We do not really know how many youngsters are affected by ME/CFS, but with rough prevalence figures of 60 to 70 cases per 100,000, it is likely that around 9,000 people under the age of 16 in the UK meet the criteria for the illness which – according to the report to the Chief Medical Officer  in 2002 – “represents a substantial problem in the young” and “can disrupt education and social and family life, at a particularly vulnerable time of life”. We know, however, that many of them remain undiagnosed and under-investigated, which was why researchers at the Centre for Child and Adolescent Health in Bristol wanted to examine whether school-based clinics could be used to identify these children.

The investigators examined records of children aged 11 to 16 years enrolled in three state secondary schools in the south west of England, to determine the number of children newly diagnosed with ME/CFS. Attendance officers identified those children who had missed 20% or more of school in a six-week term without a known cause. Children with fatigue were referred to a specialist “CFS/ME” service for further assessment, and outcomes were evaluated after six weeks and six months. All children given a diagnosis of ME/CFS were screened for other medical and emotional causes of fatigue.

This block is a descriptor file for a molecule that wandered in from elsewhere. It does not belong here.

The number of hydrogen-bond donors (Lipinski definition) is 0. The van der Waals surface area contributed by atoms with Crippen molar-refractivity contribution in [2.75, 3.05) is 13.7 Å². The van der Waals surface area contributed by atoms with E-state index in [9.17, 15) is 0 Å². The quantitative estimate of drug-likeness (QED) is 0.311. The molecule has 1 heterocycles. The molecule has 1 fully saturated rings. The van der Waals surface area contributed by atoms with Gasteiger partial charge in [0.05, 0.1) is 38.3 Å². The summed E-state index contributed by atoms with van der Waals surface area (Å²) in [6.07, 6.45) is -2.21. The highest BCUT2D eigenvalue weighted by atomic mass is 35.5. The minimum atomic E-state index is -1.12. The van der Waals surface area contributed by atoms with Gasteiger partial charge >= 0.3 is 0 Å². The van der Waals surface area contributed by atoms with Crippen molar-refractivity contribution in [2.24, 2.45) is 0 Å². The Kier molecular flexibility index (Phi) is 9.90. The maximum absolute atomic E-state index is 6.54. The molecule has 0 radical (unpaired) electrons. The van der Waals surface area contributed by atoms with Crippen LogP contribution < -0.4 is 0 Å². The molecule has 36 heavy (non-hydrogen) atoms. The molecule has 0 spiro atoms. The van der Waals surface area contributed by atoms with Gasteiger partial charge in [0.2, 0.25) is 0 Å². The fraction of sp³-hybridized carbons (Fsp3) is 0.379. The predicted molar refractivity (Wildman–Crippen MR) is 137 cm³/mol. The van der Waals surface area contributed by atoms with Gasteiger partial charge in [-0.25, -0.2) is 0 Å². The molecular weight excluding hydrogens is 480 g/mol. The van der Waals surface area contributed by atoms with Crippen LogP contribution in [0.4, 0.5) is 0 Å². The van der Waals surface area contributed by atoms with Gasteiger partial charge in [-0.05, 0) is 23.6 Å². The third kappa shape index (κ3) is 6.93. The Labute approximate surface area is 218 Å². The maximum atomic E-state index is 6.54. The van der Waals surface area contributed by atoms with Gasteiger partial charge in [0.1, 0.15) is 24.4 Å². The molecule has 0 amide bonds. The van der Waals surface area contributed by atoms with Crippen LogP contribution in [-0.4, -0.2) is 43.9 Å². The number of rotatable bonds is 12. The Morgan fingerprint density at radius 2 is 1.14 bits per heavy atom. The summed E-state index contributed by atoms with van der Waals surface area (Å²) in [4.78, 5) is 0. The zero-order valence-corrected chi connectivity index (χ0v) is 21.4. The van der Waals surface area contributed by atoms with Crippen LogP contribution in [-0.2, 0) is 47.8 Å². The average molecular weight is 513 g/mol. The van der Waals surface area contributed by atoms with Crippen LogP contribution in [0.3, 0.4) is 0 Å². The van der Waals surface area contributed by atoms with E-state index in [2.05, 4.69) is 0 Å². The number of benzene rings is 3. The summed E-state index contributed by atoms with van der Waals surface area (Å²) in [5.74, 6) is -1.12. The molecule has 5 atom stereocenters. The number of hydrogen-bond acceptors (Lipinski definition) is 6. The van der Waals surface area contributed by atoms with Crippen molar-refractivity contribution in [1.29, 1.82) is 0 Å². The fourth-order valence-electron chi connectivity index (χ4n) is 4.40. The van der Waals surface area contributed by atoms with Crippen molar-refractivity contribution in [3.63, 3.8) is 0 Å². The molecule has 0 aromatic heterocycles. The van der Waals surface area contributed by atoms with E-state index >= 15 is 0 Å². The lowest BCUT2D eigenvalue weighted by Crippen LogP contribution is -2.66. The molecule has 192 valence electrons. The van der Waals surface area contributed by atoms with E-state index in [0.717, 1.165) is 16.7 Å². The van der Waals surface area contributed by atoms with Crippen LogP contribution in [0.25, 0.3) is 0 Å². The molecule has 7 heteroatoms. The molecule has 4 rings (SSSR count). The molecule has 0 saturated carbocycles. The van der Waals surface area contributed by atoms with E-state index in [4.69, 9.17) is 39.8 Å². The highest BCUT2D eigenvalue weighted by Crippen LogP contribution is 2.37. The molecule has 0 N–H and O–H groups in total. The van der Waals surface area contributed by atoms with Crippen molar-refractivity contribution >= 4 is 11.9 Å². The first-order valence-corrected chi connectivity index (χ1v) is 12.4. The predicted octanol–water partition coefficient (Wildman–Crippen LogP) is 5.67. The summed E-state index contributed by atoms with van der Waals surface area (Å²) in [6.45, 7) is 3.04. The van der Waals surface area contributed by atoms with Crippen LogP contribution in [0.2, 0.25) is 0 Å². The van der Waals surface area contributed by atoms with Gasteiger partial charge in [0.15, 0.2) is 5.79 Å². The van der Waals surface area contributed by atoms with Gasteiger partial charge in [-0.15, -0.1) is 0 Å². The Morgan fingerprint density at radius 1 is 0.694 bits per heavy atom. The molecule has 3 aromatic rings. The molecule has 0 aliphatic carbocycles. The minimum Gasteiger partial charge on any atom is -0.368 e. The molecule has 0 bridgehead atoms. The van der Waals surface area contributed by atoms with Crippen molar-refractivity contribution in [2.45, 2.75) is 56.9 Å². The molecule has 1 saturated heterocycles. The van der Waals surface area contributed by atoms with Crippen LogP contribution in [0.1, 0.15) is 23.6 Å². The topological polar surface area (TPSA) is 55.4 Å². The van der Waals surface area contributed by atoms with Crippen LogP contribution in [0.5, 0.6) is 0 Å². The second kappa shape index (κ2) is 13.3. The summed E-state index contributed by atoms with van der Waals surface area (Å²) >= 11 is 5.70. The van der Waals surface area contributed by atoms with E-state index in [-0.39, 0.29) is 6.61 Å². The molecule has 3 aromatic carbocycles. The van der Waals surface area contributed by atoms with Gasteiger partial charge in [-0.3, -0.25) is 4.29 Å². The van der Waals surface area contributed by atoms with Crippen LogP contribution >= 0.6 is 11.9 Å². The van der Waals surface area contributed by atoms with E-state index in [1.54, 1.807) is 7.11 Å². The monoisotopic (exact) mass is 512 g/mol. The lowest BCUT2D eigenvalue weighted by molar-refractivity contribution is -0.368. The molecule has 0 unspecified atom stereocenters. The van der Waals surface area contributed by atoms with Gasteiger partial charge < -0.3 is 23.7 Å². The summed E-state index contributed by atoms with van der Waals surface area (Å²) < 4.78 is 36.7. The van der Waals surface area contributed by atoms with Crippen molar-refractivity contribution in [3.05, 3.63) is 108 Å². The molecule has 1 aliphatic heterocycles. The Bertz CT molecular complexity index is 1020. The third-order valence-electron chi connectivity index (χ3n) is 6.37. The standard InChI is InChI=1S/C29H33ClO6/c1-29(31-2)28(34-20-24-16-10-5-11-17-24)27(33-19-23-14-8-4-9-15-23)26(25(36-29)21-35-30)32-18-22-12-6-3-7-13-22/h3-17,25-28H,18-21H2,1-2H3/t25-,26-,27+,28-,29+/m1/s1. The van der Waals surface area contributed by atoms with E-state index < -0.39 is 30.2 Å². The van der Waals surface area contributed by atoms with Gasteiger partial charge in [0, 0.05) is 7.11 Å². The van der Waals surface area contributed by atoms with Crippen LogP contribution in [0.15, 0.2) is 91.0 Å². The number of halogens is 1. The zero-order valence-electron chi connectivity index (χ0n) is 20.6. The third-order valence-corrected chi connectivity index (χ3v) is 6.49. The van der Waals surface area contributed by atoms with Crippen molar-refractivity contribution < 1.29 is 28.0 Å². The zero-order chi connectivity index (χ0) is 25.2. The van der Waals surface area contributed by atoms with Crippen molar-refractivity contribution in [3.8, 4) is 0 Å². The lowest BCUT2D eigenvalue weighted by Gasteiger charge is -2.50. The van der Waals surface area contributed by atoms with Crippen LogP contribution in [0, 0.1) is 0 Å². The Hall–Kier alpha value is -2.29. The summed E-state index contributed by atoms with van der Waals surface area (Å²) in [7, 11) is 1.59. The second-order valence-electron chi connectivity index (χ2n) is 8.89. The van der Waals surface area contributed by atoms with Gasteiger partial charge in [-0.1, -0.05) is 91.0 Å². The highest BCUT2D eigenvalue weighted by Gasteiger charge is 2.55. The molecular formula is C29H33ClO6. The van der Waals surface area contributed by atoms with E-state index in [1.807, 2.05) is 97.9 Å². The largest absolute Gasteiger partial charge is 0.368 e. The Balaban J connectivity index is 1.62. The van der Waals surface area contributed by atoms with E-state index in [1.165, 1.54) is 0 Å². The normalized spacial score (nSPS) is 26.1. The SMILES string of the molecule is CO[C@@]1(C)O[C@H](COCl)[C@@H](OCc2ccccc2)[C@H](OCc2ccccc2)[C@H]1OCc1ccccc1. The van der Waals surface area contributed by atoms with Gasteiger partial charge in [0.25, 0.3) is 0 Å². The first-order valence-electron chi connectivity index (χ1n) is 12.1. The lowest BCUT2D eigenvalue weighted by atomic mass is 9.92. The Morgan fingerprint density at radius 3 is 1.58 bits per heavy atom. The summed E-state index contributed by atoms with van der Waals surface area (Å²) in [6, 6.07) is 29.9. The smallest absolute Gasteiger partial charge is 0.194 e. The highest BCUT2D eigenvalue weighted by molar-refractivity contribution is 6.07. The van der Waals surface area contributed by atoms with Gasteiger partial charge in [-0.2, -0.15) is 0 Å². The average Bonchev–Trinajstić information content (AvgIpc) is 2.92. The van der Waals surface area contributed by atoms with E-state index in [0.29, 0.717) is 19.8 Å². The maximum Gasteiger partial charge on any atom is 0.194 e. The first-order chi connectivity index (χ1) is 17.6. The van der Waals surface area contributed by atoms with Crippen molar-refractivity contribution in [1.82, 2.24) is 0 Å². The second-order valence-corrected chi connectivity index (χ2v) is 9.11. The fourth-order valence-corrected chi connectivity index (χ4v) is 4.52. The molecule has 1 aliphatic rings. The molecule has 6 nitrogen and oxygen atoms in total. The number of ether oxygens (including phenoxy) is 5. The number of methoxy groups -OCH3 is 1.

Of the 2,855 enrolled children, 461 (16%) had missed 20% or more school over a sixweek period, and 28 children, representing around 1% of the school population, fulfilled the criteria for ME/CFS. Importantly, only 3 of these 28 children (10.7%) had previously received a diagnosis and accessed specialist treatment. Of 19 children followed up, 6 had fully recovered at six weeks and a further 6 at six months. As might be expected, children who were detected through school-based clinics were less severely affected than those referred via health services, and appeared to do well once treated.

The key lessons of this study are the high degree of under-diagnosis of ME/CFS among school children, and the important, though underappreciated role the illness has in “unexplained” absence from school. School-based clinics should be aware of the problem and of the option to refer these ill children to specialist services.

Reference: Unidentified Chronic Fatigue Syndrome/myalgic encephalomyelitis (CFS/ME) is a major cause of school absence: surveillance outcomes from school-based clinics. Crawley et al. BMJ Open 2011 Dec 12; 1(2): e000252.